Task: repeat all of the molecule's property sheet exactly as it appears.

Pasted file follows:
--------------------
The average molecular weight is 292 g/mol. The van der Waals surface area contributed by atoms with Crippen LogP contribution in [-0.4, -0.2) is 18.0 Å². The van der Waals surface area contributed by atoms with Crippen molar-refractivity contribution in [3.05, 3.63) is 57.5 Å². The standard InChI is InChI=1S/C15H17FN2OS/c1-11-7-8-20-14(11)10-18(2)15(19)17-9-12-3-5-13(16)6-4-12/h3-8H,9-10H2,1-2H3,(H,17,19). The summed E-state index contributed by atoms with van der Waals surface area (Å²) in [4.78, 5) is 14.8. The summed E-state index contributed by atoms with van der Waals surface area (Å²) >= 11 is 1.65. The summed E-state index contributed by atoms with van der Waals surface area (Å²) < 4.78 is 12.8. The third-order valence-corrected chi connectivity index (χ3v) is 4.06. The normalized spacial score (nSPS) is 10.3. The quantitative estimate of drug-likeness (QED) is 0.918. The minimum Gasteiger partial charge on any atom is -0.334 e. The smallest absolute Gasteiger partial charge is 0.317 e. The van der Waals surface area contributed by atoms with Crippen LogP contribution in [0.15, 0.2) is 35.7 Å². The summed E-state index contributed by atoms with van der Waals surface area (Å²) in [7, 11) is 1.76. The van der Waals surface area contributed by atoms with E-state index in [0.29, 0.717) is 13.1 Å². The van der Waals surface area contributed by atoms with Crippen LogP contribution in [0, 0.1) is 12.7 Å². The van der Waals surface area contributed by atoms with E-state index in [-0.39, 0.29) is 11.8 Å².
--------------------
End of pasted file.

The average molecular weight is 292 g/mol. The van der Waals surface area contributed by atoms with Crippen LogP contribution in [-0.4, -0.2) is 18.0 Å². The van der Waals surface area contributed by atoms with Crippen molar-refractivity contribution in [3.05, 3.63) is 57.5 Å². The standard InChI is InChI=1S/C15H17FN2OS/c1-11-7-8-20-14(11)10-18(2)15(19)17-9-12-3-5-13(16)6-4-12/h3-8H,9-10H2,1-2H3,(H,17,19). The summed E-state index contributed by atoms with van der Waals surface area (Å²) in [4.78, 5) is 14.8. The summed E-state index contributed by atoms with van der Waals surface area (Å²) >= 11 is 1.65. The summed E-state index contributed by atoms with van der Waals surface area (Å²) < 4.78 is 12.8. The third-order valence-corrected chi connectivity index (χ3v) is 4.06. The normalized spacial score (nSPS) is 10.3. The quantitative estimate of drug-likeness (QED) is 0.918. The minimum Gasteiger partial charge on any atom is -0.334 e. The smallest absolute Gasteiger partial charge is 0.317 e. The van der Waals surface area contributed by atoms with Crippen LogP contribution in [0.15, 0.2) is 35.7 Å². The summed E-state index contributed by atoms with van der Waals surface area (Å²) in [7, 11) is 1.76. The van der Waals surface area contributed by atoms with E-state index in [0.29, 0.717) is 13.1 Å². The van der Waals surface area contributed by atoms with Crippen LogP contribution in [0, 0.1) is 12.7 Å². The van der Waals surface area contributed by atoms with E-state index in [-0.39, 0.29) is 11.8 Å².